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The skins first job is to provide a line of defence to our underlying organs from damage including infection. The skin itself however often gets infected.

Common bacterial skin infections include impetigo, cellulitis, folliculitis and erysipelas.

Fungal infections include tinea pedis (athletes foot), onychomycosis (toe nail fungal infection) and tinea corporis (ring worm).

Types of fungal skin infections

Athlete’s Foot

Athlete’s foot is caused by fungi that grow in the skin between your toes and on the soles of your foot. This is a very common infection with around seven in 10 people have had it at some time in their lives. The moist warm environment between toes is the perfect environment. The infection can make the skin between your toes itchy, flaky and red. You may get painful cracks in the skin too. The infection can spread to the whole of your foot.  Its more likely to occur your footwear makes your feet sweaty, and you’re in a warm, humid environment. You can pick up athlete’s foot if you walk barefoot on damp, contaminated floors such as in communal bathing or swimming areas. After scratching the affected area, you can spread the infection, causing athlete’s foot in other parts of your body.

Nail Infections

The medical name for a fungal nail infection is onychomycosis. It can affect any part of your nail, and your toenails are much more likely to be affected than your fingernails. Fungal infections of your nail tend to take a long time to develop. They cause your nail to discolour and become rough and crumbly. The surrounding tissue may also get thicker. Nail infections usually require a medication taken by mouth for several months.

Ringworm

Ringworm is an infection of the body arms or legs with a fungus, not a worm. Its name comes from the way it often causes a ring-shaped rash. Ringworm infections can affect different parts of your body.

Ringworm on your body (Tinea corporis)

This usually affects parts of your body that are exposed, such as your arms, legs or trunk, and it causes a red, scaly, ring-shaped rash. Ringworm can spread with close contact. You can catch it by touching somebody who already has ringworm, or by touching contaminated items, such as clothing or bedding. Farm animals such as cattle carry the fungi that cause ringworm, as well as pets like cats and dogs.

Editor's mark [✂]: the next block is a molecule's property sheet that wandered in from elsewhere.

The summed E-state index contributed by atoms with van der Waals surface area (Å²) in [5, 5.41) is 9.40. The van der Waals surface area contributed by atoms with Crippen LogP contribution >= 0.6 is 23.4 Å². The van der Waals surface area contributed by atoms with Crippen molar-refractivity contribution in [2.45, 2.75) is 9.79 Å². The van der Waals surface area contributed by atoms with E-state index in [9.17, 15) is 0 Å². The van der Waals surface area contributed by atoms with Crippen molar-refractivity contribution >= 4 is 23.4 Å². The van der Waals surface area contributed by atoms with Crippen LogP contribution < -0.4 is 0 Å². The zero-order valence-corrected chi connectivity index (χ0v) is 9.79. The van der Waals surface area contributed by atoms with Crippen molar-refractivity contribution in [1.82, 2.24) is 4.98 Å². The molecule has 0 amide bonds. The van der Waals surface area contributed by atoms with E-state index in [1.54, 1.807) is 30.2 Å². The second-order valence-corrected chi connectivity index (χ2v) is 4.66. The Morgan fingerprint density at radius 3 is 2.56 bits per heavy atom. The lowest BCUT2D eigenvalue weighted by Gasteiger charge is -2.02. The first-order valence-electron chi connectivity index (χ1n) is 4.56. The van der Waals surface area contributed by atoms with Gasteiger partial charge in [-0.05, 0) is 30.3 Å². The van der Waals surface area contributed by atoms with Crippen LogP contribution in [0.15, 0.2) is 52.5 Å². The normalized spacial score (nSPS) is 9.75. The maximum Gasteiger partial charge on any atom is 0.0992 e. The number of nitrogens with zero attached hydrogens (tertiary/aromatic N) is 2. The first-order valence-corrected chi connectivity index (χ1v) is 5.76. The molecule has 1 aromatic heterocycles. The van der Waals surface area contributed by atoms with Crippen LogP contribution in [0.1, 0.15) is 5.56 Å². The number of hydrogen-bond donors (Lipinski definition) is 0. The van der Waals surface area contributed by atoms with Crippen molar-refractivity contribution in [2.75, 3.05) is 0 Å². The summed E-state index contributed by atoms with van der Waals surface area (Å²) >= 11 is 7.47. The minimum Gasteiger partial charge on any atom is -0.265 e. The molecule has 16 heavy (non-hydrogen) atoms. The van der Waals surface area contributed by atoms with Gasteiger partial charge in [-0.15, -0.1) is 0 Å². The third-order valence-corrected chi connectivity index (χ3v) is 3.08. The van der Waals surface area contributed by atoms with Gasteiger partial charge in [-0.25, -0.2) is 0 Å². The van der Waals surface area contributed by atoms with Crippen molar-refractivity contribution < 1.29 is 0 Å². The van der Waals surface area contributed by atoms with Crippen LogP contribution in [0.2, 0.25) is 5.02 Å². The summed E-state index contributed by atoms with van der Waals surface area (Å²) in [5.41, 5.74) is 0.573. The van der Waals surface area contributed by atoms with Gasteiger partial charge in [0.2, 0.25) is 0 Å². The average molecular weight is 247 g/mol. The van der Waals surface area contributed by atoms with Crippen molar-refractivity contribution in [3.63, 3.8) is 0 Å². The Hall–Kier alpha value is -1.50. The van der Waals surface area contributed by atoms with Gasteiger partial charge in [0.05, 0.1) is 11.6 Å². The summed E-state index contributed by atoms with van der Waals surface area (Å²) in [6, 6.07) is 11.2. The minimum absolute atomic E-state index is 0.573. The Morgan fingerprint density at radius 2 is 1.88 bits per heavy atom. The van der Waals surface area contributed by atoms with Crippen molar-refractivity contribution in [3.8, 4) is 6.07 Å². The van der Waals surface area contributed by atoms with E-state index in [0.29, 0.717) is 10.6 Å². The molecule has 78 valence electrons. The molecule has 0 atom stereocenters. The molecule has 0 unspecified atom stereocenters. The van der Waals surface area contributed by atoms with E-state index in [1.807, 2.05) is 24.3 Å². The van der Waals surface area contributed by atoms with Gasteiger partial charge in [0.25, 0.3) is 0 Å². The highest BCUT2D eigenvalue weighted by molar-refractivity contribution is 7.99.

Ringworm in your groin (Tinea cruis)

This is also called ‘jock itch’ and it’s more common in young men. This is because the scrotum and thigh are in close contact, which can create conditions in which fungi can thrive. It can also happen if you’re very overweight or often wear tight clothing. Ringworm can cause an itchy, red rash in your groin and around the top of your legs.

You’re most likely to get ringworm in your groin if you have other fungal skin infections of your hands, feet or nails. Like ringworm on your body, ringworm in your groin can spread with close contact and you can pass it on in the same way.

Ringworm on your scalp (Tinea capitis)

You can get this at any age, but it mostly affects children. Ringworm usually appears in patches on your scalp, which are scaly and may itch. In some people the patches become inflamed and red, with pustules forming. You may also develop a pus-filled area on your scalp, called a ‘kerion’. During the infection, it’s possible that your hair may fall out and leave bald areas, but it usually grows back once you treat the infection.

Viral Infections

Viral infections are very common affecting the entire population. These include chicken pox, molluscum and cold sores. 

BOOK A CONSULTATION

For Plymouth please call Shannon on 01752 437026 | For The Duchy, Truro please call Alex on 01872226101 or email: enquiries@tobynelsondermatology.com. A referral from your GP is preferred.